One of the drawbacks many of the full-size passenger car makes from the late '40s to the early '60s suffer from is that those boys in Detroit were still trying to perfect the independent suspension design. While at first it seems like something that wouldn't necessitate an upgrade, "Can't we just bolt on some dropped spindles and disc brakes?", one soon realizes that many of the frame designs of that era just don't live up to the modern amenities we now take for granted.
Here's the wagon in its stock guise; not a real attractive stance. Not to mention the pain
While it is possible for many models to accept bolt-on upgrades, oftentimes it leaves other areas of the performance genre high and dry. We ran into this problem when it came to the front suspension of our '56 Ford Courier project. While it shares, for all intents and purposes, the same chassis as its two-door sedan brethren, more importantly it suffers from what many of the makes of the '50s suffer from: frame-integrated coil spring pockets and a poorly designed control arm setup. This translates into an aftermarket dry of upgradable control arms, which means you're stuck with whatever performance the old bird can produce. Of course, that doesn't hold up these days.
The stock front suspension design on the Fords yield a few problems for those desiring mor
Luckily, Fatman Fabrications has come up with a solution for many of these old steeds that solves not one, but three or four birds with one stone. What they offer is a frame stub that replaces the stock suspension components as well as the old box steering and cleans up the entire front frame section nicely. But installing a frame stub is inherently more complicated than the more common crossmember-style upgrades common amongst straight axle-equipped cars and trucks. As one could image, cutting off the front of the frame yields many more problems than just trimming some sheetmetal away and replacing it. The whole front sheetmetal relies on the careful placement of the support holes on the chassis and when they're removed, the whole skin is hangin' in the breeze.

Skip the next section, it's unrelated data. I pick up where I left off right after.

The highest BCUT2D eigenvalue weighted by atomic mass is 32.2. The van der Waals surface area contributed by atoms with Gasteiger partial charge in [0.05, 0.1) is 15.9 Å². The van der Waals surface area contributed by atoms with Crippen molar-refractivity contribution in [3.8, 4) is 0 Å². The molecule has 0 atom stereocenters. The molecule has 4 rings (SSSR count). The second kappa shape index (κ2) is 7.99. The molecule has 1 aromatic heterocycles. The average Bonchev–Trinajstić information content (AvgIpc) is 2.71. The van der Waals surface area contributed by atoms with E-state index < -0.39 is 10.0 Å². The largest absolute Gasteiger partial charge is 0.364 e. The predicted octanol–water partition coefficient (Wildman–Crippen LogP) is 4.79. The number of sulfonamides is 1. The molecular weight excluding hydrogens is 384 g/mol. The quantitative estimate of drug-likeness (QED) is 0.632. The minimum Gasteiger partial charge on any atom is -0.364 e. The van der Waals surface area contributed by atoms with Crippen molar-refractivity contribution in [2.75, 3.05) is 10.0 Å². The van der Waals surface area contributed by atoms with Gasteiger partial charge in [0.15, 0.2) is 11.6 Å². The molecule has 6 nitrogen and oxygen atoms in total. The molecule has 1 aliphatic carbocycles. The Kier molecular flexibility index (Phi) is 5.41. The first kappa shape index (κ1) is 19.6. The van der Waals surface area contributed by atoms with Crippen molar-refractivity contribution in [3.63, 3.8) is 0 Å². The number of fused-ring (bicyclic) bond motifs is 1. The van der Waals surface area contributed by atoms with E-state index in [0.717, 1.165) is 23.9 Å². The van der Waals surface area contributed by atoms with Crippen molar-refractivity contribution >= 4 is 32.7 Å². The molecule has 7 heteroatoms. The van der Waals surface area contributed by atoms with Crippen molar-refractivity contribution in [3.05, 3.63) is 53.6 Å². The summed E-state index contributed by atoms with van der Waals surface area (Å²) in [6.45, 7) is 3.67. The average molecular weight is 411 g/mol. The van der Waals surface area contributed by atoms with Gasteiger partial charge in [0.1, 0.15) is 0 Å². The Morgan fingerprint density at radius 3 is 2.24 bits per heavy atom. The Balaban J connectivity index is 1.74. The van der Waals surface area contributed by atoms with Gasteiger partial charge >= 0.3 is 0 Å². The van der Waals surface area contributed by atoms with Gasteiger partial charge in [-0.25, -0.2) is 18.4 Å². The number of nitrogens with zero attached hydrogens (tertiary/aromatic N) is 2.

That said, we're gonna walk you through the first half of installing a Fatman stub, right up to the do-or-die point where the frame is whacked off at the firewall. Next month, we'll come back and finish up the job, but for now, take a look at the first part, arguably the most important, where the careful measurements are made and all the preparation is done to yield a new stub where everything bolts back up correctly.
Notice how long the lower control arms are. Replacing the control arms themselves would ca
Here's the solution Fatman Fabrications came up with: a complete IFS stub that replaces th
First up, we need to get the Ford on some jackstands and get it sitting nice and level.